On his way to the depot, Sweetwater went into the Herald office and bought a morning paper. At the station he opened it. There was one column devoted to the wreck of the Hesper, and a whole half-page to the proceedings of the third day’s inquiry into the cause and manner of Agatha Webb’s death. Merely noting that his name was mentioned among the lost, in the first article, he began to read the latter with justifiable eagerness. The assurance given in Captain Wattles’s letter was true. No direct suspicion had as yet fallen on Frederick. As the lover of Amabel Page, his name was necessarily mentioned, but neither in the account of the inquest nor in the editorials on the subject could he find any proof that either the public or police had got hold of the great idea that he was the man who had preceded Amabel to Agatha’s cottage. Relieved on this score, Sweetwater entered more fully into the particulars, and found that though the jury had sat three days, very little more had come to light than was known on the morning he made that bold dash into the Hesper. Most of the witnesses had given in their testimony, Amabel’s being the chief, and though no open accusation had been made, it was evident from the trend of the questions put to the latter that Amabel’s connection with the affair was looked upon as criminal and as placing her in a very suspicious light. Her replies, however, as once before, under a similar but less formal examination, failed to convey any recognition on her part either of this suspicion or of her own position; yet they were not exactly frank, and Sweetwater saw, or thought he saw (naturally failing to have a key to the situation), that she was still working upon her old plan of saving both herself and Frederick, by throwing whatever suspicion her words might raise upon the deceased Zabel. He did not know, and perhaps it was just as well that he did not at this especial juncture, that she was only biding her time — now very nearly at hand — and that instead of loving Frederick, she hated him, and was determined upon his destruction. Reading, as a final clause, that Mr. Sutherland was expected to testify soon in explanation of his position as executor of Mrs. Webb’s will, Sweetwater grew very serious, and, while no change took place in his mind as to his present duty, he decided that his return must be as unobtrusive as possible, and his only too timely reappearance on the scene of the inquiry kept secret till Mr. Sutherland had given his evidence and retired from under the eyes of his excited fellow-citizens.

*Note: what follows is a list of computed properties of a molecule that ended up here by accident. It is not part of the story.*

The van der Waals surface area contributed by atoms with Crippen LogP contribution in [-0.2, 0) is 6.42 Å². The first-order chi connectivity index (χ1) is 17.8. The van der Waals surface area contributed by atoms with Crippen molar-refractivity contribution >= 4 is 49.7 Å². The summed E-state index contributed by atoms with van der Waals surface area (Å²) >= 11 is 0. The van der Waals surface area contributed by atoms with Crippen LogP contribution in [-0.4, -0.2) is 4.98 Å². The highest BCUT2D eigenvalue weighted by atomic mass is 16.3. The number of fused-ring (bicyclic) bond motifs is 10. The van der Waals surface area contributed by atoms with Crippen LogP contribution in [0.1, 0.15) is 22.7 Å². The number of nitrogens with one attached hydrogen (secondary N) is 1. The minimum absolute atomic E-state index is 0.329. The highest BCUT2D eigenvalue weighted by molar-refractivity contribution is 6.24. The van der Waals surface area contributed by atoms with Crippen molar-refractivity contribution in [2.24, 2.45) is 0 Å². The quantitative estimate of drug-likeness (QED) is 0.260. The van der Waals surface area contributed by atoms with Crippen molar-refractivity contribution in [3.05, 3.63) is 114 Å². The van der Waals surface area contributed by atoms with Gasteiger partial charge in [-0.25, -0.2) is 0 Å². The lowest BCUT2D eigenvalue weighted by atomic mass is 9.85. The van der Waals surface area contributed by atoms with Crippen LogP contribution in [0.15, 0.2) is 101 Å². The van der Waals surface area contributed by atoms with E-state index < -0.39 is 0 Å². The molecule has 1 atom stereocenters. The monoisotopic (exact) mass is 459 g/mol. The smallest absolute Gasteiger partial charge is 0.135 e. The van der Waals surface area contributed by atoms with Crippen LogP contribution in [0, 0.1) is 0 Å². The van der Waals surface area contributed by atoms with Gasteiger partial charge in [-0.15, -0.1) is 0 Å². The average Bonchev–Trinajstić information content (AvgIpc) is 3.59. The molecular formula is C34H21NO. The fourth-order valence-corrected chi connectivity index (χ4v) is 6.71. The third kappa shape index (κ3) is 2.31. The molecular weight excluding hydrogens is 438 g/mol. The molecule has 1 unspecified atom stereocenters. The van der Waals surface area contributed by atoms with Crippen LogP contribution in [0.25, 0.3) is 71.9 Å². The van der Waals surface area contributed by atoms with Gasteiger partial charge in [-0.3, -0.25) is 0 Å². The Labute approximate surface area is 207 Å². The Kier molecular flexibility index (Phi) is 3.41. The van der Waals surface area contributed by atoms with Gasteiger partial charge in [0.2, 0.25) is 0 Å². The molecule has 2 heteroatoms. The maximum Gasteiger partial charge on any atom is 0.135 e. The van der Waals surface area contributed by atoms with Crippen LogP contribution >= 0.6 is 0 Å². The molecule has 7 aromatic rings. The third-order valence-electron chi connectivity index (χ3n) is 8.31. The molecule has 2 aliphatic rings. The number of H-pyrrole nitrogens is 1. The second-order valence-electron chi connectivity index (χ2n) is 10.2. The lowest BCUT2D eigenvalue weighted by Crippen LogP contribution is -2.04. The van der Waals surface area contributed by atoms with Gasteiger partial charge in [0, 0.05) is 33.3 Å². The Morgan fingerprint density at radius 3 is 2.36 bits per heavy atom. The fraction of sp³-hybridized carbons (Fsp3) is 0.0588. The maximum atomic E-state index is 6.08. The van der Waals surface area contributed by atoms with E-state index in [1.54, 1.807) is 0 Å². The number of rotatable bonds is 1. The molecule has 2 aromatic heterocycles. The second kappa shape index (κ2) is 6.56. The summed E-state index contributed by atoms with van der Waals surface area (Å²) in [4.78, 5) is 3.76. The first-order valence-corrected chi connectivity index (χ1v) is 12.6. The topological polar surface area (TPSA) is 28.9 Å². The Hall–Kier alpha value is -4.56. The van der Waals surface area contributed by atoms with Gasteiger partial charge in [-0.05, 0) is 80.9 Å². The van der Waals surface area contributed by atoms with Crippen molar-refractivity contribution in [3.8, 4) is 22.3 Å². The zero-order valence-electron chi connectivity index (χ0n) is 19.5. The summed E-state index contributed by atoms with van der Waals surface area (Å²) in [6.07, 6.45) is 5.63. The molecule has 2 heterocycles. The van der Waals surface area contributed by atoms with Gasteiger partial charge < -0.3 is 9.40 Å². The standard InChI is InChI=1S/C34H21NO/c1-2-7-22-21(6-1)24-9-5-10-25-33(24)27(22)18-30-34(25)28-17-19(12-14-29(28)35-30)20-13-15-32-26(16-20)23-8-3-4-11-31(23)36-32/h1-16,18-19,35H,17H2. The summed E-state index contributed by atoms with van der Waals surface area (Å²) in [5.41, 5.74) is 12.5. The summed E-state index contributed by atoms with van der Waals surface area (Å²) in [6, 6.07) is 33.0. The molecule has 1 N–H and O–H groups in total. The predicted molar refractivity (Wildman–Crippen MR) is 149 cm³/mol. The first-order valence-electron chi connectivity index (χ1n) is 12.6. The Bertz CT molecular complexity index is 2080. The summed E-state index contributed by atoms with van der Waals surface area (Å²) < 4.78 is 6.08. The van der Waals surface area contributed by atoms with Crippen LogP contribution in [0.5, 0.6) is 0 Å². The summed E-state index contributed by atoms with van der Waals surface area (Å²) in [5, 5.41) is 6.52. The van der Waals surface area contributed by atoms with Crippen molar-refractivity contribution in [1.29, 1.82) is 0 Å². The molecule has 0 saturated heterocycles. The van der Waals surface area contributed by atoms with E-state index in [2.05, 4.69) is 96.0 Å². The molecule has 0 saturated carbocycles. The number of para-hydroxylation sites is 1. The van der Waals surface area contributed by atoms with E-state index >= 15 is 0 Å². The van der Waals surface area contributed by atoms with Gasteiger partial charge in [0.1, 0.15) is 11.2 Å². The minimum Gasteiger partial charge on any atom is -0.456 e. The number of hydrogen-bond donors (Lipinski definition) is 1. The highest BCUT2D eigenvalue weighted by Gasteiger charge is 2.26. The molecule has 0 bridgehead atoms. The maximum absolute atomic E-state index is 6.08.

“The sight of me might unnerve him,” was Sweetwater’s thought, “precipitating the very catastrophe we dread. One look, one word on his part indicative of his inner apprehensions that his son had a hand in the crime which has so benefited him, and nothing can save Frederick from the charge of murder. Not Knapp’s skill, my silence, or Amabel’s finesse. The young man will be lost.”
He did not know, as we do, that Amabel’s finesse was devoted to winning a husband for herself, and that, in the event of failure, the action she threatened against her quondam lover would be precipitated that very day at the moment when the clock struck twelve.
Sweetwater arrived home by the way of Portchester. He had seen one or two persons he knew, but, so far, had himself escaped recognition. The morning light was dimly breaking when he strode into the outskirts of Sutherlandtown and began to descend the hill. As he passed Mr. Halliday’s house he looked up, and was astonished to see a light burning in one deeply embowered window. Alas! he did not know how early one anxious heart woke during those troublous days. The Sutherland house was dark, but as he crept very close under its overhanging eaves he heard a deep sigh uttered over his head, and knew that someone was up here also in anxious expectation of a day that was destined to hold more than even he anticipated.
Meanwhile, the sea grew rosy, and the mother’s cottage was as yet far off. Hurrying on, he came at last under the eye of more than one of the early risers of Sutherlandtown.
“What, Sweetwater! Alive and well!”
“Hey, Sweetwater, we thought you were lost on the Hesper!”
“Halloo! Home in time to see the pretty Amabel arrested?” Phrases like these met him at more than one corner; but he eluded them all, stopping only to put one hesitating question. Was his mother well?
Home fears had made themselves felt with his near approach to that humble cottage door.
Last updated Monday, December 22, 2014 at 10:50